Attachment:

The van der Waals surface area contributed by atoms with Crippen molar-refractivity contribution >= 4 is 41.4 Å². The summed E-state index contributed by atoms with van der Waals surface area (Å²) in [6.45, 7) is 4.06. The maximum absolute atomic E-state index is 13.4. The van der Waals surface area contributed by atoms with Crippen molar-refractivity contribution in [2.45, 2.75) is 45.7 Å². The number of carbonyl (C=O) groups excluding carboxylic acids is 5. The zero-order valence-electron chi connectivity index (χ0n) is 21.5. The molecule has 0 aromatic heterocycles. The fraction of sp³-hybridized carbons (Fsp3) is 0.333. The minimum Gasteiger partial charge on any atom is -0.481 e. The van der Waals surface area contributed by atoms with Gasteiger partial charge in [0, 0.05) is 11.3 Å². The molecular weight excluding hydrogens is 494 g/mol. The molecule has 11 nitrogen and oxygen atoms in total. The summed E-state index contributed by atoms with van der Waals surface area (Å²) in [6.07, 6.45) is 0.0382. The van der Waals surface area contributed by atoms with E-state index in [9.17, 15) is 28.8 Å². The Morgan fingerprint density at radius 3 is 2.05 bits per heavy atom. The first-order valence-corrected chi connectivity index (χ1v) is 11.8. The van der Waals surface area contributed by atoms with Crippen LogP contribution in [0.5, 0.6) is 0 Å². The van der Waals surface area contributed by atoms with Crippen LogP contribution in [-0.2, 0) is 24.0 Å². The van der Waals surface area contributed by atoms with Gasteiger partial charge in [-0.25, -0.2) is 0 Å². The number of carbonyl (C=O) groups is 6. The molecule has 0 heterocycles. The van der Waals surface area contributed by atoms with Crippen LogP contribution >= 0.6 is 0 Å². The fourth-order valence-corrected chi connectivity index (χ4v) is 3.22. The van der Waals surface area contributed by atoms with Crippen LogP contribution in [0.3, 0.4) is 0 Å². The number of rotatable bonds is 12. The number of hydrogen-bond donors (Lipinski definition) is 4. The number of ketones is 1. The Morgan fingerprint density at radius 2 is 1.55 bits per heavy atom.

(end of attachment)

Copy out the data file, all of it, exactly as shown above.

The van der Waals surface area contributed by atoms with Crippen molar-refractivity contribution >= 4 is 41.4 Å². The summed E-state index contributed by atoms with van der Waals surface area (Å²) in [6.45, 7) is 4.06. The maximum absolute atomic E-state index is 13.4. The van der Waals surface area contributed by atoms with Crippen molar-refractivity contribution in [2.45, 2.75) is 45.7 Å². The number of carbonyl (C=O) groups excluding carboxylic acids is 5. The zero-order valence-electron chi connectivity index (χ0n) is 21.5. The molecule has 0 aromatic heterocycles. The fraction of sp³-hybridized carbons (Fsp3) is 0.333. The minimum Gasteiger partial charge on any atom is -0.481 e. The van der Waals surface area contributed by atoms with Gasteiger partial charge in [0, 0.05) is 11.3 Å². The molecular weight excluding hydrogens is 494 g/mol. The molecule has 11 nitrogen and oxygen atoms in total. The summed E-state index contributed by atoms with van der Waals surface area (Å²) in [6.07, 6.45) is 0.0382. The van der Waals surface area contributed by atoms with E-state index in [9.17, 15) is 28.8 Å². The Morgan fingerprint density at radius 3 is 2.05 bits per heavy atom. The first-order valence-corrected chi connectivity index (χ1v) is 11.8. The van der Waals surface area contributed by atoms with Crippen LogP contribution in [0.5, 0.6) is 0 Å². The van der Waals surface area contributed by atoms with Crippen LogP contribution in [-0.2, 0) is 24.0 Å². The van der Waals surface area contributed by atoms with Gasteiger partial charge in [-0.25, -0.2) is 0 Å². The number of carbonyl (C=O) groups is 6. The molecule has 0 heterocycles. The van der Waals surface area contributed by atoms with Crippen LogP contribution >= 0.6 is 0 Å². The fourth-order valence-corrected chi connectivity index (χ4v) is 3.22. The van der Waals surface area contributed by atoms with Crippen LogP contribution in [0.3, 0.4) is 0 Å². The number of rotatable bonds is 12. The number of hydrogen-bond donors (Lipinski definition) is 4. The number of ketones is 1. The Morgan fingerprint density at radius 2 is 1.55 bits per heavy atom.